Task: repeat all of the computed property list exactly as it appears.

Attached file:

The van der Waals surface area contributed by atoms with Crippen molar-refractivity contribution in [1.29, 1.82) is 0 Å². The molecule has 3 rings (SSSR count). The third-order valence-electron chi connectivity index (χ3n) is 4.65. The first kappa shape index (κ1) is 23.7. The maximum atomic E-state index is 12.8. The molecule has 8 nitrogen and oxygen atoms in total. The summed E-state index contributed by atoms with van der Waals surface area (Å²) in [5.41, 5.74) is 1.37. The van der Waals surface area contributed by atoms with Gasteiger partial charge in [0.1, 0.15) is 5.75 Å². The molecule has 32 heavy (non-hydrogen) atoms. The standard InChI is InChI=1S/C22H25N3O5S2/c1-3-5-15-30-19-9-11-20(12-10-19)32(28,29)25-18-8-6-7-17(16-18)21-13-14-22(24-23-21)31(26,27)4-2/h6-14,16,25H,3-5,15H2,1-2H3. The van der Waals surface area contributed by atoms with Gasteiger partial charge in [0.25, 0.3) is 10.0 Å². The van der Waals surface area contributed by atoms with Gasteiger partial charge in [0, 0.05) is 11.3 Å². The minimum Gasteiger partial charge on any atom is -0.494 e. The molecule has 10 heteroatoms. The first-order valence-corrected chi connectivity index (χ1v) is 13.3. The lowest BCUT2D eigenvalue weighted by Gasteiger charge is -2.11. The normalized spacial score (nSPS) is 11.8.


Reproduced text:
The van der Waals surface area contributed by atoms with Crippen molar-refractivity contribution in [1.29, 1.82) is 0 Å². The molecule has 3 rings (SSSR count). The third-order valence-electron chi connectivity index (χ3n) is 4.65. The first kappa shape index (κ1) is 23.7. The maximum atomic E-state index is 12.8. The molecule has 8 nitrogen and oxygen atoms in total. The summed E-state index contributed by atoms with van der Waals surface area (Å²) in [5.41, 5.74) is 1.37. The van der Waals surface area contributed by atoms with Gasteiger partial charge in [0.1, 0.15) is 5.75 Å². The molecule has 32 heavy (non-hydrogen) atoms. The standard InChI is InChI=1S/C22H25N3O5S2/c1-3-5-15-30-19-9-11-20(12-10-19)32(28,29)25-18-8-6-7-17(16-18)21-13-14-22(24-23-21)31(26,27)4-2/h6-14,16,25H,3-5,15H2,1-2H3. The van der Waals surface area contributed by atoms with Gasteiger partial charge in [0.25, 0.3) is 10.0 Å². The van der Waals surface area contributed by atoms with Gasteiger partial charge in [0, 0.05) is 11.3 Å². The minimum Gasteiger partial charge on any atom is -0.494 e. The molecule has 10 heteroatoms. The first-order valence-corrected chi connectivity index (χ1v) is 13.3. The lowest BCUT2D eigenvalue weighted by Gasteiger charge is -2.11. The normalized spacial score (nSPS) is 11.8.